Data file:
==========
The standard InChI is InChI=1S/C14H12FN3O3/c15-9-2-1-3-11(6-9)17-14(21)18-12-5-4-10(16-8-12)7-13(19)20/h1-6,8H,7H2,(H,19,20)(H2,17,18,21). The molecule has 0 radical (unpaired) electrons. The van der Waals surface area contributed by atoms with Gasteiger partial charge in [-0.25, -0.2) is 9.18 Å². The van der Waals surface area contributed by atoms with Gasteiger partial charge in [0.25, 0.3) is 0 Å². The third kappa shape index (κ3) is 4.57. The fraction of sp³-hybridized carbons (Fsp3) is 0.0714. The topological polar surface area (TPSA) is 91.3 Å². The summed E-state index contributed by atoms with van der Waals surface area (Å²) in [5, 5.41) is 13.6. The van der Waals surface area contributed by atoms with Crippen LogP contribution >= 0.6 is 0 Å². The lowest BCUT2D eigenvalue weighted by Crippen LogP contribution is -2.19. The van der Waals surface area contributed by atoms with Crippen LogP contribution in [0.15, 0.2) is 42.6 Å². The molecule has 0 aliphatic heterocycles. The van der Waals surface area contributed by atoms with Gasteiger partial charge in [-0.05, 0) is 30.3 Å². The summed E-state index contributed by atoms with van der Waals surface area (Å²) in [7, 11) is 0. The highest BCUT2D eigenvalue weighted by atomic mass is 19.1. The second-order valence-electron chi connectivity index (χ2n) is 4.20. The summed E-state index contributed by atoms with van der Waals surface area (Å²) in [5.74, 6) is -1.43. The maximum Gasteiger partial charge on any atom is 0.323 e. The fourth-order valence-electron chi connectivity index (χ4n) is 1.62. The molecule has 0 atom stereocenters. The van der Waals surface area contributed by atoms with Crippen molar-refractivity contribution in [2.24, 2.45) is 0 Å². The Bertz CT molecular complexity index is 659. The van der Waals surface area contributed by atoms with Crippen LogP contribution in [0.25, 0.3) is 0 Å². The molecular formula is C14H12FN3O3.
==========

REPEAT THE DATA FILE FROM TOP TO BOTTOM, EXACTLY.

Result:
The standard InChI is InChI=1S/C14H12FN3O3/c15-9-2-1-3-11(6-9)17-14(21)18-12-5-4-10(16-8-12)7-13(19)20/h1-6,8H,7H2,(H,19,20)(H2,17,18,21). The molecule has 0 radical (unpaired) electrons. The van der Waals surface area contributed by atoms with Gasteiger partial charge in [-0.25, -0.2) is 9.18 Å². The van der Waals surface area contributed by atoms with Gasteiger partial charge in [0.25, 0.3) is 0 Å². The third kappa shape index (κ3) is 4.57. The fraction of sp³-hybridized carbons (Fsp3) is 0.0714. The topological polar surface area (TPSA) is 91.3 Å². The summed E-state index contributed by atoms with van der Waals surface area (Å²) in [5, 5.41) is 13.6. The van der Waals surface area contributed by atoms with Crippen LogP contribution >= 0.6 is 0 Å². The lowest BCUT2D eigenvalue weighted by Crippen LogP contribution is -2.19. The van der Waals surface area contributed by atoms with Crippen LogP contribution in [0.15, 0.2) is 42.6 Å². The molecule has 0 aliphatic heterocycles. The van der Waals surface area contributed by atoms with Gasteiger partial charge in [-0.05, 0) is 30.3 Å². The summed E-state index contributed by atoms with van der Waals surface area (Å²) in [7, 11) is 0. The highest BCUT2D eigenvalue weighted by atomic mass is 19.1. The second-order valence-electron chi connectivity index (χ2n) is 4.20. The summed E-state index contributed by atoms with van der Waals surface area (Å²) in [5.74, 6) is -1.43. The maximum Gasteiger partial charge on any atom is 0.323 e. The fourth-order valence-electron chi connectivity index (χ4n) is 1.62. The molecule has 0 atom stereocenters. The van der Waals surface area contributed by atoms with Crippen molar-refractivity contribution in [2.24, 2.45) is 0 Å². The Bertz CT molecular complexity index is 659. The van der Waals surface area contributed by atoms with Crippen LogP contribution in [0.25, 0.3) is 0 Å². The molecular formula is C14H12FN3O3.